Field Trip Notes: Happy Meal Toys
& McCafé

Meet Moms’ Quality Correspondent, Tina Hoxie

Tina Hoxie of Michigan is an education professional. Her 2 boys, ages 5 and 1, are good eaters: “I’m really pleased that my 5-year old loves his veggies, particularly fresh-cooked green beans.”


Happy Meal Toys

The toy that comes with the Happy Meal is neither incidental nor incremental in the McDonald's world. It is very much part of the chain's family dining concept where the time spent eating with the family is deemed to be an important part of the experience.

The PlayPlace and the toy are all designed to help to enrich that experience. This is what I found out during our visit with The Marketing Store, one of the companies that provides McDonald's with the ideas for Happy Meal toys from drawing board to finished product. Whether the toys are independent concepts or are tied to an upcoming movie, they go through a similar process.

The creative team at The Marketing Store goes through stages of brainstorming and sketching until all the characterization and properties of the toy is solidified. Once these aspects are settled, the characters are created in a rough form made out of cornstarch-like material. Subsequently, these are then made out of wax and resin for show and tell with McDonald's for approval. Several renditions or models are made with variations so the hamburger chain executives can have options to decide on.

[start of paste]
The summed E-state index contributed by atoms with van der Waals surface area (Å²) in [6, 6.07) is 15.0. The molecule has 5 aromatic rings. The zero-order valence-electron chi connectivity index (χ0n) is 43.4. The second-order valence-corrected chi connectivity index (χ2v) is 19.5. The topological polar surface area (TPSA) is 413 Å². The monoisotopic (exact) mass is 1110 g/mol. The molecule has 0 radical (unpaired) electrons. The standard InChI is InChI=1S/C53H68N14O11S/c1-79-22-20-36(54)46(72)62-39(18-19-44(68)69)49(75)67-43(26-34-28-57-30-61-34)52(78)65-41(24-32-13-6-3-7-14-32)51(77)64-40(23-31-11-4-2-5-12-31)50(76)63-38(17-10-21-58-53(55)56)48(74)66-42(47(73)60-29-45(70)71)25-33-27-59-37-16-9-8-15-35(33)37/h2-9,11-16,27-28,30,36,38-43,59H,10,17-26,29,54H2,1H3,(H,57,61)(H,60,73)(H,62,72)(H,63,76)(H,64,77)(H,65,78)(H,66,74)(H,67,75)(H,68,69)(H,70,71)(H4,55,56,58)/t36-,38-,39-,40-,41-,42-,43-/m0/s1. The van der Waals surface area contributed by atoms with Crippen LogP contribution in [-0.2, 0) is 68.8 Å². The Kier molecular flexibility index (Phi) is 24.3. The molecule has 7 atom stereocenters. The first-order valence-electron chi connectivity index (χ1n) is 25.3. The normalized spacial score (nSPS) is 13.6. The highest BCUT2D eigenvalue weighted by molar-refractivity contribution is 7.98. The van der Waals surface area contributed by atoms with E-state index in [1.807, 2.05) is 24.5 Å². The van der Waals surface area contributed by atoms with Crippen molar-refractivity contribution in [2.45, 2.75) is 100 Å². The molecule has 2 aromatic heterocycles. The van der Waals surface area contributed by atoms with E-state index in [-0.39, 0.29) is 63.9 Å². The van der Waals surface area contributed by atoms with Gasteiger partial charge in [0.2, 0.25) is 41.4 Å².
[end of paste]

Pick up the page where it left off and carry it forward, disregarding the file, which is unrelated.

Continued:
But first and foremost, as we moms had anticipated, safety was on top of the list of standards and requirements. No matter how cute or functional a toy concept may be, if it doesn't satisfy safety requirements, McDonald's will nix it.


So, what are some of the standards for Happy Meal toys aimed at any aged child? Checking against choking hazard is primary. For example, instead of using the government mandated 1.25-inch gauge standard, the Golden Arches requires that Happy Meal toys pass their 1.5-inch gauge standard.

Further, they expect the toys to pass finger catching standards so that any crevice in the toy would not pose a danger to the smallest member of the family. Also, checks are done so no hands would inadvertently get caught in a toy, whether open-palmed or close-fisted. Other standards include ensuring that the toys don't pose grave danger to little ears and noses, and that they don't break into pieces that could be harmful.